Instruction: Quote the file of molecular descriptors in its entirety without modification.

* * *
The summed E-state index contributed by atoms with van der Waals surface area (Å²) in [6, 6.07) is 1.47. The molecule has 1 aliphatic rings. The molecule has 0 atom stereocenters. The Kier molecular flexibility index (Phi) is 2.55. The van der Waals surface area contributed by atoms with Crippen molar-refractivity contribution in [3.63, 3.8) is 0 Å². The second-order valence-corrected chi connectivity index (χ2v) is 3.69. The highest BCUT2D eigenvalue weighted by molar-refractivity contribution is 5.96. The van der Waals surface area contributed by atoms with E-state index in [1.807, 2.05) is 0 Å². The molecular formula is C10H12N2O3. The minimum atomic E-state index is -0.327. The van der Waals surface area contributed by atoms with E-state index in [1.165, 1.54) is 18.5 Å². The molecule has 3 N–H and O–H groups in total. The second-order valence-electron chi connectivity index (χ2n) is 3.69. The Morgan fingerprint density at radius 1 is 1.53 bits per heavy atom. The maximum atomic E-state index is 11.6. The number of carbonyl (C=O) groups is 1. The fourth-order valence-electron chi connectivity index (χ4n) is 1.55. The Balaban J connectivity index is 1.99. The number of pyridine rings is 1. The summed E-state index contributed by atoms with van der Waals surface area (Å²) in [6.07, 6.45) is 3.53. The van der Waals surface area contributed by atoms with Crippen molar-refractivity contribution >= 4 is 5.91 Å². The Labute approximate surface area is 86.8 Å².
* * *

The summed E-state index contributed by atoms with van der Waals surface area (Å²) in [6, 6.07) is 1.47. The molecule has 1 aliphatic rings. The molecule has 0 atom stereocenters. The Kier molecular flexibility index (Phi) is 2.55. The van der Waals surface area contributed by atoms with Crippen molar-refractivity contribution in [3.63, 3.8) is 0 Å². The second-order valence-corrected chi connectivity index (χ2v) is 3.69. The highest BCUT2D eigenvalue weighted by molar-refractivity contribution is 5.96. The van der Waals surface area contributed by atoms with E-state index in [1.807, 2.05) is 0 Å². The molecular formula is C10H12N2O3. The minimum atomic E-state index is -0.327. The van der Waals surface area contributed by atoms with E-state index in [1.165, 1.54) is 18.5 Å². The molecule has 3 N–H and O–H groups in total. The second-order valence-electron chi connectivity index (χ2n) is 3.69. The Morgan fingerprint density at radius 1 is 1.53 bits per heavy atom. The maximum atomic E-state index is 11.6. The number of carbonyl (C=O) groups is 1. The fourth-order valence-electron chi connectivity index (χ4n) is 1.55. The Balaban J connectivity index is 1.99. The number of pyridine rings is 1. The summed E-state index contributed by atoms with van der Waals surface area (Å²) in [6.07, 6.45) is 3.53. The van der Waals surface area contributed by atoms with Crippen molar-refractivity contribution >= 4 is 5.91 Å². The Labute approximate surface area is 86.8 Å².